From S.F. Gate by Jill Tucker:
When a San Francisco teacher calls in sick, there’s no guarantee a substitute will be available to cover the classroom.

In September, there were 1,618 teacher sick calls, but only 1,325 substitute shifts to cover their classrooms. In other words, when a teacher calls in sick, there’s a 20 percent chance this school year that a principal will have to scramble to find someone — a counselor, librarian, another teacher or the principal herself — to lead the class full of kids.

Add in teacher absences for personal leave or training, and it means 550 instances when classrooms couldn’t find a substitute in September. That’s the equivalent of 14,000 students who didn’t get the education their parents might expect.

Teachers who scheduled their absences for training or for personal leave were more likely to find a substitute to fill in, but still the district lacked a substitute in about 1 in 10 of those classrooms. Data for October weren’t available.

The substitute shortage hitting schools this year probably stems from increased teacher training days — related to the new Common Core standards — and is creating a greater demand for subs. In addition, an improved economy is probably increasing the employment options for those in the district’s pool of qualified substitutes.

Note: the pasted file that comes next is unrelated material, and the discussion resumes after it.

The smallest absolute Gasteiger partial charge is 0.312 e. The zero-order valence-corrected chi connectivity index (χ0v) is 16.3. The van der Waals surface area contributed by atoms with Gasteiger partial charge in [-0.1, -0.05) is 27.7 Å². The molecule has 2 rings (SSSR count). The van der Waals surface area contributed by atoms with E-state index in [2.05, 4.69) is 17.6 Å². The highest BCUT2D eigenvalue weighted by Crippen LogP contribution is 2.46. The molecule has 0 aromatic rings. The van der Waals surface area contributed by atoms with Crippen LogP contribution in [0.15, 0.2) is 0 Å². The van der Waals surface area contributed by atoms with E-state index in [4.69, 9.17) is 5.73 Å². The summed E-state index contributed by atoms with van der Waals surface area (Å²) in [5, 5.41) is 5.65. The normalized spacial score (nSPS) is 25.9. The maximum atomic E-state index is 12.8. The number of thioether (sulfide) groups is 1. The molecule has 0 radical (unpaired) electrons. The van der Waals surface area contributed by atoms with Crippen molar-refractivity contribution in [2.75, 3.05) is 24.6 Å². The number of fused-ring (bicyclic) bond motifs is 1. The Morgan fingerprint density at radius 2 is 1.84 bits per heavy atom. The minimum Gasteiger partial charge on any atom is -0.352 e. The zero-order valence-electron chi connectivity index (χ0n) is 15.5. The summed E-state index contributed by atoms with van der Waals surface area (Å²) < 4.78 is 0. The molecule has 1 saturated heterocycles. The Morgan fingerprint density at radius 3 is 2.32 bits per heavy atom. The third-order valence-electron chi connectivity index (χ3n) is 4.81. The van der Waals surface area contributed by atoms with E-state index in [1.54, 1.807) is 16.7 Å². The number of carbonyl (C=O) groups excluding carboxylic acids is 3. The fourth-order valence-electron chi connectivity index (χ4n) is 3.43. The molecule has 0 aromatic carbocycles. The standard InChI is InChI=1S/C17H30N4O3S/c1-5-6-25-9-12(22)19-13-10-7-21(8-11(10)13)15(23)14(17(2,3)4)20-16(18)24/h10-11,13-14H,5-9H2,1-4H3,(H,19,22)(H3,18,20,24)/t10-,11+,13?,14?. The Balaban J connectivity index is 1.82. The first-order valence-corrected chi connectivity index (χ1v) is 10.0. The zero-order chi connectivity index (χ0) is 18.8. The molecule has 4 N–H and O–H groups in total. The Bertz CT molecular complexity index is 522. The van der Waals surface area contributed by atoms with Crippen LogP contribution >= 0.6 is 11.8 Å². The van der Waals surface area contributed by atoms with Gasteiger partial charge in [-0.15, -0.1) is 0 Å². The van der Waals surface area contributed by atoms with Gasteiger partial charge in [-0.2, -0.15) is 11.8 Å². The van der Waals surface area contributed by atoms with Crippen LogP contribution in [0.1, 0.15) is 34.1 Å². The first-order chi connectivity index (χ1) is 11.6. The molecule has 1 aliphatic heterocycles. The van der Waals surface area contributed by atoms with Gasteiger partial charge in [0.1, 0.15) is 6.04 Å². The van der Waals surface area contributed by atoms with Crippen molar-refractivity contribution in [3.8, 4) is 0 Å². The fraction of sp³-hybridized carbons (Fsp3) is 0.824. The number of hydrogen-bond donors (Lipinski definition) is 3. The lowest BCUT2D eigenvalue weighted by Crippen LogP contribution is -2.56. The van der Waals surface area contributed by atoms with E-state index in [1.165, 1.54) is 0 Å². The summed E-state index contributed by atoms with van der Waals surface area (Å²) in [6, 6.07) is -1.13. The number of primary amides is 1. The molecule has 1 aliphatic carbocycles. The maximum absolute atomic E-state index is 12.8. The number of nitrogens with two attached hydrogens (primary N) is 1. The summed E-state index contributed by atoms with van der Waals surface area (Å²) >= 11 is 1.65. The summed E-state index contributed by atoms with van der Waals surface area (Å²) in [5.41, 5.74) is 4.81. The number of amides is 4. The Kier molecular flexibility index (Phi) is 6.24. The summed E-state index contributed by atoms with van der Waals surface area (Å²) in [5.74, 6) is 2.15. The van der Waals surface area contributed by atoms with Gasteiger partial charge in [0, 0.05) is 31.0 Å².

They are expected to work 36 days each school year — or just 20 percent of the 180 days — to remain on the list as an active substitute.

Under the teacher labor contract, substitutes can turn down job offers when they get a phone call to fill in at a school. And they “may accept an assignment and then change their plans at the last moment without any consequence,” district spokeswoman Gentle Blythe said.

“SFUSD is committed to ensuring that each classroom is staffed by an effective teacher and, when that teacher is absent, SFUSD has a pool of substitutes that meet the requirements for substitute teaching,” Blythe said. “However, there are days when not every classroom gets filled.”

The number of subs “has not been adequate this year,” Blythe said.

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